Churchill, Man. - The company that owns the broken Hudson Bay Railway line to Churchill in northern Manitoba says the track is badly damaged and will be closed until next spring.
It had been hoped it could be running by the winter, but Omnitrax spokesman Peter Touesnard says a short construction season means all the repairs can't be completed.
He says Omnitrax has hired an engineering company that is to start work on Monday.
The firm will take four weeks to inspect the line and then make a list of repairs that need to be done.
A preliminary assessment has shown that flooding last month washed away the track bed in 19 places and damaged at least five bridges.
Touesnard told CTV Winnipeg that reopening the line will be a challenge and all levels of government need to help.
"We have been losing money on this line for some time. We have lost money in its operation over its 20-year life,'' he said. ''We estimate we've lost $30 million on this rail since we bought it in 1997."
Touesnard said Omnitrax ''cannot justify spending the money that is necessary to bring this line back into shape. We'll advocate for that. We'll work with all interested parties to see that the repairs happen.
"But funding for those repairs are going to have to come from elsewhere."
Touesnard said the company realizes the seriousness of the situation and is working with Manitoba's emergency measures organization.
The rail line is the only land link to the rest of the country. It brings food, supplies and people to the remote community popular with tourists for its polar bears and other northern wildlife.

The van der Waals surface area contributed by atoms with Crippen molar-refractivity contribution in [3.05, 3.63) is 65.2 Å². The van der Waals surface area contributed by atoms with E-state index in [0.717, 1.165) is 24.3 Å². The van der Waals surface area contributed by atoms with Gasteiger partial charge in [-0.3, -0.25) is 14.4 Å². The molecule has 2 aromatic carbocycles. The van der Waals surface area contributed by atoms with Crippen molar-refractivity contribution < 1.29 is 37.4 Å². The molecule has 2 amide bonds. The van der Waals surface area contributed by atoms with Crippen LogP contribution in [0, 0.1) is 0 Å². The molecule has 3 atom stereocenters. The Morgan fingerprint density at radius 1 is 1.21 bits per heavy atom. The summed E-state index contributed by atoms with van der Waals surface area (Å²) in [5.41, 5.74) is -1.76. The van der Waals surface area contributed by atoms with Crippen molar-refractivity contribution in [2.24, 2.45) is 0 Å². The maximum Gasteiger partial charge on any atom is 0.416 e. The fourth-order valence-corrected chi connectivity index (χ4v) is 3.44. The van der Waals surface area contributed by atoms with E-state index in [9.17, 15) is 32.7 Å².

U.S.-based Omnitrax also operates the port of Churchill on Hudson Bay and is looking at bringing in fuel by barge or vessel.
Touesnard said the company is not exaggerating the severity of the damage. It has done four helicopter rides over the line and the inspection alone is expected to cost more than $500,000, he said.
The company that runs the major store in Churchill has said the cost of some food could end up doubling because of the rail suspension.
The Northwest Company is currently flying in groceries twice a week, but says that's three times as expensive as shipping by rail.
The company is absorbing the extra cost at the moment, but has said it can't do that indefinitely.
The rail disruption is the latest hardship in the remote town of 900. Omnitrax announced last year it was suspending operations at the port's grain terminal, then scaled back freight service on the rail line.
The Denver-based company has been trying to sell the port and rail line to a First Nations consortium. It signed a memorandum of understanding with the consortium last December, but the deal has not been finalized.